Rookie quarterbacks will get much of the attention this week when most NFL teams hit the field for non-contact practices.
Twenty teams kicked off their voluntary organized team activities on Monday and 10 more will do so on Tuesday. Only the defending NFC champion Philadelphia Eagles and the AFC runner-up Cincinnati Bengals aren’t holding workouts this week.
Teams are allowed, per the collective bargaining agreement, to hold 10 days of practices without pads and no live contact over a four-week span. They can run 7-on-7, 9-on-7 and 11-on-11 drills.
Aaron Rodgers, who didn’t participate in some of these offseason workouts the past few seasons with the Green Bay Packers, was on the field with his new team. Wearing a green New York Jets helmet, black shorts and a red, No. 8 practice jersey, Rodgers pump-faked on one play and scrambled for a TD, holding both his hands in the air to signal a score.
Lamar Jackson, who signed a five-year, $260 million contract extension earlier this month, was absent from Baltimore’s session on Monday.
Bryce Young, the No. 1 overall pick, impressed coach Frank Reich at Carolina’s first practice.
“Just complete command, control, poise,” Reich said after the Panthers held Monday’s workout. “You could tell the way he was seeing it, the way he was working through progressions, accuracy in the throw, ball placement of the throw, it was all very good.”
Though it’s early and there’s a long way to go before training camp, all eyes will be on Young, Houston’s C.J. Stroud and Indianapolis’ Anthony Richardson this week.
Here are some of the top story lines to follow:
ROOKIE QBS: Young, Stroud and Richardson, who were among the top picks in the draft, are getting acclimated to life in the NFL while also learning new offenses and shouldering the burden of high expectations.
AARON RODGERS: Rodgers flashed a big smile as he ran into the end zone on his TD scramble in a video that had Jets fans buzzing on Monday. His attendance is a big deal for a franchise desperate for a turnaround. Rodgers is already familiar with offensive coordinator Nathaniel Hackett’s system from their time together in Green Bay. But the four-time NFL MVP has been spending time at the Jets’ facility since his arrival and it should help him build chemistry with his new teammates.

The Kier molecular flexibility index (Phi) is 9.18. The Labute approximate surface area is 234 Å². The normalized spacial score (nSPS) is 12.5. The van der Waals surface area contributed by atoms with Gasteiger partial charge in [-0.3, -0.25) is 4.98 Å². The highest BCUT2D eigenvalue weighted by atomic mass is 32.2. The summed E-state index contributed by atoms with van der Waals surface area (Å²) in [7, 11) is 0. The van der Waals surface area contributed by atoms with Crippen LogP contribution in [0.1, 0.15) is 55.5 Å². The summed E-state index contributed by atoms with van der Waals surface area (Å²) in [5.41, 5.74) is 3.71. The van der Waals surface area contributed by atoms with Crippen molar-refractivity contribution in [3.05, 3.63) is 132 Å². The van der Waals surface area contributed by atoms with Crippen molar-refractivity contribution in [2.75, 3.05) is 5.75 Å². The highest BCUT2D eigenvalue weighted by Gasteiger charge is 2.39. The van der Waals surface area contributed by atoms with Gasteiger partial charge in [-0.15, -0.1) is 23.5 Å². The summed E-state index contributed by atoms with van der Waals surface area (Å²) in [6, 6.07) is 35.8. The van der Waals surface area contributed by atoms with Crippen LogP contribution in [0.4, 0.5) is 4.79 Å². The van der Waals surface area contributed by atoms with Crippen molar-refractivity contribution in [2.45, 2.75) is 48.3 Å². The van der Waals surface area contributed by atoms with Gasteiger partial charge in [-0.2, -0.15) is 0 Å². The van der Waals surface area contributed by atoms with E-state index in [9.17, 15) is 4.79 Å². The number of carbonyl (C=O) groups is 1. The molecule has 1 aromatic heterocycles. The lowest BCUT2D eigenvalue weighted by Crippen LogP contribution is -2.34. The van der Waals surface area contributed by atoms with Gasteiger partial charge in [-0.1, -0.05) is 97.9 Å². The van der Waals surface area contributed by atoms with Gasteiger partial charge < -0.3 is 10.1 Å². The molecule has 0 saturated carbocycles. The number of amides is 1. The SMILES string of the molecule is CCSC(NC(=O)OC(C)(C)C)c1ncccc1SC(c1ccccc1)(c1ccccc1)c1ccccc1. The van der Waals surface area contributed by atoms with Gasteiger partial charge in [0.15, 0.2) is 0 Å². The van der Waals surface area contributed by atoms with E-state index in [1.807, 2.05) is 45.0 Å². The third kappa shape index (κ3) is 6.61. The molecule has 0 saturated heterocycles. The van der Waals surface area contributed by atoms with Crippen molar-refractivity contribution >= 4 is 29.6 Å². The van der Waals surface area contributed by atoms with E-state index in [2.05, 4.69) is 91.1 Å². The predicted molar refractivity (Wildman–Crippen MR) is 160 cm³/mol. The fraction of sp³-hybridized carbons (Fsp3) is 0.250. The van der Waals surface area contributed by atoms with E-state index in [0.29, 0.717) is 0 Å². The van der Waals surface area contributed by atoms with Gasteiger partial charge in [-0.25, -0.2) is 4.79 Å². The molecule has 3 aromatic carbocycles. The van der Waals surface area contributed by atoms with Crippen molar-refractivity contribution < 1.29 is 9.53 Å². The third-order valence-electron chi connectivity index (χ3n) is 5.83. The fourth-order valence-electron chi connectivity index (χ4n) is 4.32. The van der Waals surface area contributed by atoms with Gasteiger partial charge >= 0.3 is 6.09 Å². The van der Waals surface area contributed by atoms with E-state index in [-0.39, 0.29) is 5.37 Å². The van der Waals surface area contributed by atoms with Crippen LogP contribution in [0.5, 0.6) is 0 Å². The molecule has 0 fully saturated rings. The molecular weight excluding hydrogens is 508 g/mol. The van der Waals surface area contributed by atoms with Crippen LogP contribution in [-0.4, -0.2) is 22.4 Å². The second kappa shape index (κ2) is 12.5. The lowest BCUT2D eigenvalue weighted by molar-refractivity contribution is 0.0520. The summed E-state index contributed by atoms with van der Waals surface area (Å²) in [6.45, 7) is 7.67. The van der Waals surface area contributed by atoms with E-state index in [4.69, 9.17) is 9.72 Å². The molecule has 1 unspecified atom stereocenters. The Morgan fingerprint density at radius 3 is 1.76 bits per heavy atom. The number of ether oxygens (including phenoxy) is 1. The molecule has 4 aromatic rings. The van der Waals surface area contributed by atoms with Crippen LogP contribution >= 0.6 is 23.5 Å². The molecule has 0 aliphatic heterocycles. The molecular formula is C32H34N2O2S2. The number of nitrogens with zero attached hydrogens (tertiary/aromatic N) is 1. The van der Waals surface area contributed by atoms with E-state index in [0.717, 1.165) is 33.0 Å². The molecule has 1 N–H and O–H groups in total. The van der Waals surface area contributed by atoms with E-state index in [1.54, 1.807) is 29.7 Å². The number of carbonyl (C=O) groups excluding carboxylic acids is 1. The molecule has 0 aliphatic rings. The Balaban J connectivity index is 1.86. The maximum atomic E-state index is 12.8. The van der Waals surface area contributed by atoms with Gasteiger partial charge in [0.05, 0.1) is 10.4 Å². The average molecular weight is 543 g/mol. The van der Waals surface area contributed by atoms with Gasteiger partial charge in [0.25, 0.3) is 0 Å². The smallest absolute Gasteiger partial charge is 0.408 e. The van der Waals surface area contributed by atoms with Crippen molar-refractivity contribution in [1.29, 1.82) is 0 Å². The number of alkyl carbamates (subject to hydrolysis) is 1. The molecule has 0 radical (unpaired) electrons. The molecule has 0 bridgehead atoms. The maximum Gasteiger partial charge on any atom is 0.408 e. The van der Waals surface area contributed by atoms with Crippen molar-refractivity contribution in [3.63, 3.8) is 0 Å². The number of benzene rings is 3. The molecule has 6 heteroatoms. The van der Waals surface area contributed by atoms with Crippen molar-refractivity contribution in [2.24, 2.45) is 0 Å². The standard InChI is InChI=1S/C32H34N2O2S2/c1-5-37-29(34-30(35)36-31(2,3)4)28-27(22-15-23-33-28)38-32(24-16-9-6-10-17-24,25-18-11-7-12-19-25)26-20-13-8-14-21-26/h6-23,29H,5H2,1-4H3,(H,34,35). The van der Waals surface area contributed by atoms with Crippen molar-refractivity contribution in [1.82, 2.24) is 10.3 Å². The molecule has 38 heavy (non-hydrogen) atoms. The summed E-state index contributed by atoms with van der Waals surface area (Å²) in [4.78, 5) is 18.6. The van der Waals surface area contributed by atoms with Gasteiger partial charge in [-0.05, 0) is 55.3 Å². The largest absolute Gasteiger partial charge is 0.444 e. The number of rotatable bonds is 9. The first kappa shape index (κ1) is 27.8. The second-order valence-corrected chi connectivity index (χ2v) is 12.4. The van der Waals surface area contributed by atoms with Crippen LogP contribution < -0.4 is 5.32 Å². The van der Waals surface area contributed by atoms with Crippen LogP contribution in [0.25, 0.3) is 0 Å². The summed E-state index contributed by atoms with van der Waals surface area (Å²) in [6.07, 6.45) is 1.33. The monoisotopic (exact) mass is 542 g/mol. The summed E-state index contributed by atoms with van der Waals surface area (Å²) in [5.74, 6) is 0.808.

LAMAR JACKSON: Todd Monken is Baltimore’s new offensive coordinator, so the Ravens would prefer the NFL’s highest-paid quarterback shows up to learn the nuances and work with his teammates. However, new Ravens wide receiver Odell Beckham Jr., fellow wideout Rashod Bateman, tight end Mark Andrews and running backs J.K. Dobbins and Gus Edwards weren’t in attendance on the first day, either. Plenty of starting players across the league prefer to work out on their own instead of attending voluntary practices and many often skip a few days until mandatory minicamp.
SEAN PAYTON: The former Super Bowl-winning head coach with New Orleans returned to the NFL after a one-year absence and is trying to turn the Denver Broncos into a winner again. It starts with getting Russell Wilson to play more like the potential Hall of Famer he was in his first 10 seasons in Seattle.
PACKERS NEW ERA: The Green Bay Packers will start a season without Rodgers or Brett Favre for the first time since 1991. Jordan Love will be under scrutiny as the team transitions to the fourth-year QB. He has the youngest group of wide receivers and tight ends in the NFL.
Rob Maaddi, The Associated Press